“The baby,” noted Alice, “was the first white child of unmixed blood born in Trinidad.”


That same year John Kinnear and a business partner purchased property that included a station on the Barlow, Sanderson & Co. line. So it appears Kinnear was in the stagecoach business long before arriving in Tombstone.

That December, the racial tensions in Trinidad hinted at in Baldwin’s memoir exploded into an Anglo-Hispanic clash that became known as the Christmas Day War. Three weeks later, on Jan. 14, 1868, Las Animas County Sheriff Juan Gutiérrez Jr. resigned. 

Kinnear had served as a deputy U.S. marshal during the outbreak, and in its aftermath county commissioners appointed him to replace Gutiérrez. Apparently Kinnear handled the fallout from the Christmas Day War and his duties well, for when officials laid out a town plat in 1872, one of the streets was named “Kinnear.”

On Dec. 10, 1872, in Pueblo, Colo., Kinnear married third wife Jeannie, who was about a dozen years younger than him. Within months of the wedding, however, John faced a charge of bigamy. Apparently the charge stemmed from references to Charlotte Kinnear as his legal spouse, when in fact they had only lived together, though she had taken his name. In June 1873 the district court found John not guilty, and Jeannie stood by him.

The Kinnears arrived in Cochise County, A.T., in 1877 and settled on a ranch at the north end of the Whetstone Mountains, about 7 miles from the town of Benson. Jeannie reportedly enjoyed prospecting in the foothills. But in 1888 she filed for divorce and moved into town.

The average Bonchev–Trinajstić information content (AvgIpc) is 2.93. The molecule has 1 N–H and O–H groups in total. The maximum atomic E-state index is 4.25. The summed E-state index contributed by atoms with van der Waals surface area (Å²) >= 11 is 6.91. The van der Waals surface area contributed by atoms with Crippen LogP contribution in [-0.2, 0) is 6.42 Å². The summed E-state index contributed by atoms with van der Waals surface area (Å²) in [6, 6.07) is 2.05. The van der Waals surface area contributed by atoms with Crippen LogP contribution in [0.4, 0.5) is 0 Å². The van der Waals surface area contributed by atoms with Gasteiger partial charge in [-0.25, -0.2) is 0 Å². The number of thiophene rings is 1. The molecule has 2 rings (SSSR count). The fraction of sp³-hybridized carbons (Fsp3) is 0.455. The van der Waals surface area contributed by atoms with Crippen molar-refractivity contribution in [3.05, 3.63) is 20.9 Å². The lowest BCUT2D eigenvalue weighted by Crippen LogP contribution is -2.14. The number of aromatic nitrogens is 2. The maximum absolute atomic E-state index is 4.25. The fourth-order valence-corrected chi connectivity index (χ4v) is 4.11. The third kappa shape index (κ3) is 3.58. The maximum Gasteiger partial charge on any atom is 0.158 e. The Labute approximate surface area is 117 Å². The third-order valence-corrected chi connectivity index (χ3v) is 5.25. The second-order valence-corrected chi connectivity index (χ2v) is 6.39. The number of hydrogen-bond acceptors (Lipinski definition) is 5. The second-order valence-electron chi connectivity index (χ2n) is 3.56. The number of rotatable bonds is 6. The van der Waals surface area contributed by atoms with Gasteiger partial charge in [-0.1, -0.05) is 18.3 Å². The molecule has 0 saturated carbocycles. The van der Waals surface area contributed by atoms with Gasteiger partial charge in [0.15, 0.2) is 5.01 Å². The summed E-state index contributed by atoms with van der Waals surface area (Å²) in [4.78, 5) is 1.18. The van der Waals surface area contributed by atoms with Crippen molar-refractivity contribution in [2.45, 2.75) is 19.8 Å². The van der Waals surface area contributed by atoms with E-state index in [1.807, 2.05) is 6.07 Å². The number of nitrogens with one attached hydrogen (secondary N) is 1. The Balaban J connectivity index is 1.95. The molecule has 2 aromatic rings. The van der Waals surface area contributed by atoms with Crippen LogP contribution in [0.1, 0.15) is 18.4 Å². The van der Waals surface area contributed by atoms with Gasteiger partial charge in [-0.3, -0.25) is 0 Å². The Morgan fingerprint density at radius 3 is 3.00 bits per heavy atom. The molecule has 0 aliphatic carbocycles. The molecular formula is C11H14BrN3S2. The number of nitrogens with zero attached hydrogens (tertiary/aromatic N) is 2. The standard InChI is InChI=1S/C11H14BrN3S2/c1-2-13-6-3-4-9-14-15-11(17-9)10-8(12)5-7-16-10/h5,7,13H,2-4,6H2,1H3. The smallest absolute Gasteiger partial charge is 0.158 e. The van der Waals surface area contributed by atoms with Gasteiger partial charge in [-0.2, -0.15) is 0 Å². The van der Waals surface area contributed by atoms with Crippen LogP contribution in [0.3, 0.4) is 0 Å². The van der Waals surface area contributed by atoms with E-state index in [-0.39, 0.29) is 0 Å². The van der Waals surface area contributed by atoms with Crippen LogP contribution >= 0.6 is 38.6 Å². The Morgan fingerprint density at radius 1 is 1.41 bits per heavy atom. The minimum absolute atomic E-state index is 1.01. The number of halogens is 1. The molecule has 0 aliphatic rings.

The divorce papers raised embarrassing questions about John’s character. Apparently someone outside the family had spread rumors that prompted John to hit Jeannie in the face hard enough to draw blood. According to Jeannie, John also used profane language and threatened she would be his wife in name only. 

After years of dealing with stubborn horses and mules, the stagecoach man certainly could have developed a colorful repertoire of profanity. The couple subsequently slept in separate quarters. Prior to John’s alleged abuse, Jeannie claimed (as do many women in divorce cases) to have been a “dutiful and faithful wife.”

An image of a stage coach in the Old West. (Pam Potter collection.)

When filing for divorce, Jeannie also questioned John’s fidelity. In 1883 John’s niece Mary Kinnear moved into the ranch house. Five years later, when Jeannie left John and took up residence in Benson, she happened to come into possession of a letter meant for him from a young woman who had been living at the ranch. 

Jeannie was convinced something inappropriate had transpired between John and the young woman. Whether the mystery woman was Mary was unclear—the home-wrecker went unnamed in the divorce papers.

John Kinnear never answered the summons in the case, and a judge granted the divorce in May 1889. On Dec. 22, 1893, Kinnear married Lelah Hakes, a woman a full 30 years his junior. At the time of his death on Aug. 4, 1916, at age 76, Kinnear was living in the Pioneer Home in Prescott, Ariz. The death certificate lists him as married, but it was the superintendent of the Pioneer Home, not fourth wife Lelah, who filled out the form. WW